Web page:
Is streaming the potential future of theatre?
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Nothing beats live theatre. Brisk, Times Square days spent waiting outside of TKTS, hoping that something other the Spongebob: The Musical is half-off. Don’t get me wrong, I understand the hype. There is something inexplicably magical about the lights going down and being completely immersed into an alternate universe where a dance number can solve anything. But when you look at a $200 ticket versus a $7 subscription, one seems more attainable, no?
Experiencing Broadway takes more than just a playbill. It’s a flight to the city, a hotel room, and then, if you’re lucky, a seat in the upper balconies. Which means that for most musical lovers, the next best thing is a shaky iPhone taping published on YouTube titled Heather’s Slime Tutorial. If there’s a world where I don’t have to search for shitty bootlegs on the internet, that’s a world I want to live in.
So of course, just like all my fellow Broadway-babies, I spent July 3rd on my couch for Disney Plus’s Hamilton debut. Taped shows have been released on streaming platforms before, but nothing quite as high-end and widely acclaimed as Hamilton. The 75 million dollars that Disney Plus paid to turn this into a feature film is no small price tag, and for good reason. This collaboration could potentially alter the future of theatre and officially make the theatre community more inclusive. Especially because in my opinion, the experiences are comparable.
Although seeing Hamilton in person was a moment that I wouldn’t trade for anything, being able to see the original cast in stunning, big-screen quality was insane. Not to mention something I never dreamed I’d have access to. (Also, if Jonathon Groff wasn’t your favorite part, you’re lying.)
The home viewing process was glorious, to say the least. I got to sing Wait For It at the top of my lungs and take snack breaks, so there were some definite pros. So, why can’t all taped shows be published to streaming platforms after their departure from Broadway?
A common argument is that there would be a significant decrease in ticket sales. Whether it be because the pro-shot is released before the show’s exit or because they hope to do a revival one day, this kind of reasoning is exactly why elitism remains a prominent characteristic of the Broadway brand.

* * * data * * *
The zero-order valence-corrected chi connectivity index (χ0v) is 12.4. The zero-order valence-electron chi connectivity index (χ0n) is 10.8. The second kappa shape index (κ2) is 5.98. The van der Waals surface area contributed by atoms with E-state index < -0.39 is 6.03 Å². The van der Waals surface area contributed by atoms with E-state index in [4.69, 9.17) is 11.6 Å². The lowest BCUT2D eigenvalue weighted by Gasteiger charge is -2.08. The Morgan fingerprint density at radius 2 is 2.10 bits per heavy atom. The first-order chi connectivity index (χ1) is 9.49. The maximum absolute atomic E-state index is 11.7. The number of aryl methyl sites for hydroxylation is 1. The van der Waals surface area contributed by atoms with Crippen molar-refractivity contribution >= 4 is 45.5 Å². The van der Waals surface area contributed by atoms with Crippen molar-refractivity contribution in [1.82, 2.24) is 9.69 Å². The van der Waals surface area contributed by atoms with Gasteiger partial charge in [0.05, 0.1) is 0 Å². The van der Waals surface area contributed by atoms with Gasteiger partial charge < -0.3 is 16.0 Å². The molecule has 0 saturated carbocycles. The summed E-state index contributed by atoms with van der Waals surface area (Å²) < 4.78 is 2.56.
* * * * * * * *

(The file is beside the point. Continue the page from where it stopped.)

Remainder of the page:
“We secure all the permissions from the creative teams, the producers, the theater companies, all of the casts,” explains Patrick Hoffman, director of the Theatre on Film and Tape Archive at the New York Public Library. “Everyone has to sign an agreement authorizing us to come and video-record a production in its entirety.”
Unfortunately, even after getting every member of a massive team on board, most of these tapes go straight to the archives and are only accessible to a very restricted demographic. According to the New York Times, the NYPL is home to, “5,000 live theater performances covering the last 50 years. But they are only viewable in person, with a New York City library card, which limits access considerably.”
So yeah, the exclusivity runs deep. Theatre should be available to anyone who wishes to experience it. However, I’m hopeful that the streaming release of Hamilton encourages more shows to do the same. Beetlejuice, anyone?
On a final note, Broadway is not set to open back up until January 3rd at the earliest, leaving the artists of the industry jobless in a difficult time. If musical theatre has brought any joy into your life, be sure to support the community.
Madeline Murphy is an Online Writer at Rowdy Magazine. She’s currently studying Journalism with a minor in Women’s Studies. Madeline can be found making Apple Music playlists, trying Nigella Lawson recipes and binging SATC. She’s fiercely passionate about social justice and the power of words.